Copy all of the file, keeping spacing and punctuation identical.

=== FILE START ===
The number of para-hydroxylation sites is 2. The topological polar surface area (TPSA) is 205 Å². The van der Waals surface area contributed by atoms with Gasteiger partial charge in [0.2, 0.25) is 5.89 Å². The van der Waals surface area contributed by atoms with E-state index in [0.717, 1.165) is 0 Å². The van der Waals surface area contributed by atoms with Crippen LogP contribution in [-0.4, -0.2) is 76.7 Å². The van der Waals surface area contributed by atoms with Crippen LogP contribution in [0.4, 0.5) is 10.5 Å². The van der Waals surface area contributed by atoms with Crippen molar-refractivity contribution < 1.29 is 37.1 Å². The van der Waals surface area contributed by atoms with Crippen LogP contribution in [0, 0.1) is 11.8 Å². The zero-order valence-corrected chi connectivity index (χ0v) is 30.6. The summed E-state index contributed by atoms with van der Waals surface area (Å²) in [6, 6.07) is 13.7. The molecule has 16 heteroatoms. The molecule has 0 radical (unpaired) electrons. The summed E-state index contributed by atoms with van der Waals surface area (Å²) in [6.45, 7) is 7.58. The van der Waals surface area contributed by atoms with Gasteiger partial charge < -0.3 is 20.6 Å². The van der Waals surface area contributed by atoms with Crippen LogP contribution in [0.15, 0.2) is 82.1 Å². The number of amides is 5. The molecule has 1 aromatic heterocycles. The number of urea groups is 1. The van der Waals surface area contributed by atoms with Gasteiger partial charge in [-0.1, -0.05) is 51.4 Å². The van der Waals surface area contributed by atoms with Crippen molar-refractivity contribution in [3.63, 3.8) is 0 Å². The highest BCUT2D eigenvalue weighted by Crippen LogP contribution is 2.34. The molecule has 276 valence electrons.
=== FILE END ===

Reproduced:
The number of para-hydroxylation sites is 2. The topological polar surface area (TPSA) is 205 Å². The van der Waals surface area contributed by atoms with Gasteiger partial charge in [0.2, 0.25) is 5.89 Å². The van der Waals surface area contributed by atoms with E-state index in [0.717, 1.165) is 0 Å². The van der Waals surface area contributed by atoms with Crippen LogP contribution in [-0.4, -0.2) is 76.7 Å². The van der Waals surface area contributed by atoms with Crippen LogP contribution in [0.4, 0.5) is 10.5 Å². The van der Waals surface area contributed by atoms with Crippen molar-refractivity contribution < 1.29 is 37.1 Å². The van der Waals surface area contributed by atoms with Crippen LogP contribution in [0, 0.1) is 11.8 Å². The zero-order valence-corrected chi connectivity index (χ0v) is 30.6. The summed E-state index contributed by atoms with van der Waals surface area (Å²) in [6, 6.07) is 13.7. The molecule has 16 heteroatoms. The molecule has 0 radical (unpaired) electrons. The summed E-state index contributed by atoms with van der Waals surface area (Å²) in [6.45, 7) is 7.58. The van der Waals surface area contributed by atoms with Gasteiger partial charge < -0.3 is 20.6 Å². The van der Waals surface area contributed by atoms with Crippen LogP contribution in [0.15, 0.2) is 82.1 Å². The number of amides is 5. The molecule has 1 aromatic heterocycles. The number of urea groups is 1. The van der Waals surface area contributed by atoms with Gasteiger partial charge in [-0.1, -0.05) is 51.4 Å². The van der Waals surface area contributed by atoms with Crippen molar-refractivity contribution in [3.63, 3.8) is 0 Å². The highest BCUT2D eigenvalue weighted by Crippen LogP contribution is 2.34. The molecule has 276 valence electrons.